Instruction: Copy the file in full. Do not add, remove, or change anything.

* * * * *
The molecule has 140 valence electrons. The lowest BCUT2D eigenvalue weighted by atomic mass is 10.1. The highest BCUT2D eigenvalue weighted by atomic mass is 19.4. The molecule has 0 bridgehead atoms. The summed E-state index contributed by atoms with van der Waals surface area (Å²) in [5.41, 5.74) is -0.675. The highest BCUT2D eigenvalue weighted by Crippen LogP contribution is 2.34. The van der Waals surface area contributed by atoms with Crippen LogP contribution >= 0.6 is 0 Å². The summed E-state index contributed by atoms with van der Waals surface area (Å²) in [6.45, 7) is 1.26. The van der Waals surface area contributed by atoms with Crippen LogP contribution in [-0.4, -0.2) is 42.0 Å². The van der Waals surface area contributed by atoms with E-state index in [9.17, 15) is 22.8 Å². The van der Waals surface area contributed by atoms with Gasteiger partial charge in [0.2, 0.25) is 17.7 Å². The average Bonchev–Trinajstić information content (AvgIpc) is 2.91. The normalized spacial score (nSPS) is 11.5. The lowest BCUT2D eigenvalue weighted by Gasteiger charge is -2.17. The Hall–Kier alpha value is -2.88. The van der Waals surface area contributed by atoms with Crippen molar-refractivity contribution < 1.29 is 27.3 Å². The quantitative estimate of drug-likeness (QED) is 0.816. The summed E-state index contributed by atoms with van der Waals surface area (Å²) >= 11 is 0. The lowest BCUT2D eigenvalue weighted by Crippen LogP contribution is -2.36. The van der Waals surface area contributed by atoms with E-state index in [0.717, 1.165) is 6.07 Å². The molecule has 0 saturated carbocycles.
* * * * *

The molecule has 140 valence electrons. The lowest BCUT2D eigenvalue weighted by atomic mass is 10.1. The highest BCUT2D eigenvalue weighted by atomic mass is 19.4. The molecule has 0 bridgehead atoms. The summed E-state index contributed by atoms with van der Waals surface area (Å²) in [5.41, 5.74) is -0.675. The highest BCUT2D eigenvalue weighted by Crippen LogP contribution is 2.34. The van der Waals surface area contributed by atoms with Crippen LogP contribution >= 0.6 is 0 Å². The summed E-state index contributed by atoms with van der Waals surface area (Å²) in [6.45, 7) is 1.26. The van der Waals surface area contributed by atoms with Crippen LogP contribution in [-0.4, -0.2) is 42.0 Å². The van der Waals surface area contributed by atoms with E-state index in [9.17, 15) is 22.8 Å². The van der Waals surface area contributed by atoms with Gasteiger partial charge in [0.2, 0.25) is 17.7 Å². The average Bonchev–Trinajstić information content (AvgIpc) is 2.91. The normalized spacial score (nSPS) is 11.5. The lowest BCUT2D eigenvalue weighted by Gasteiger charge is -2.17. The Hall–Kier alpha value is -2.88. The van der Waals surface area contributed by atoms with Crippen molar-refractivity contribution < 1.29 is 27.3 Å². The quantitative estimate of drug-likeness (QED) is 0.816. The summed E-state index contributed by atoms with van der Waals surface area (Å²) >= 11 is 0. The lowest BCUT2D eigenvalue weighted by Crippen LogP contribution is -2.36. The van der Waals surface area contributed by atoms with E-state index in [0.717, 1.165) is 6.07 Å². The molecule has 0 saturated carbocycles.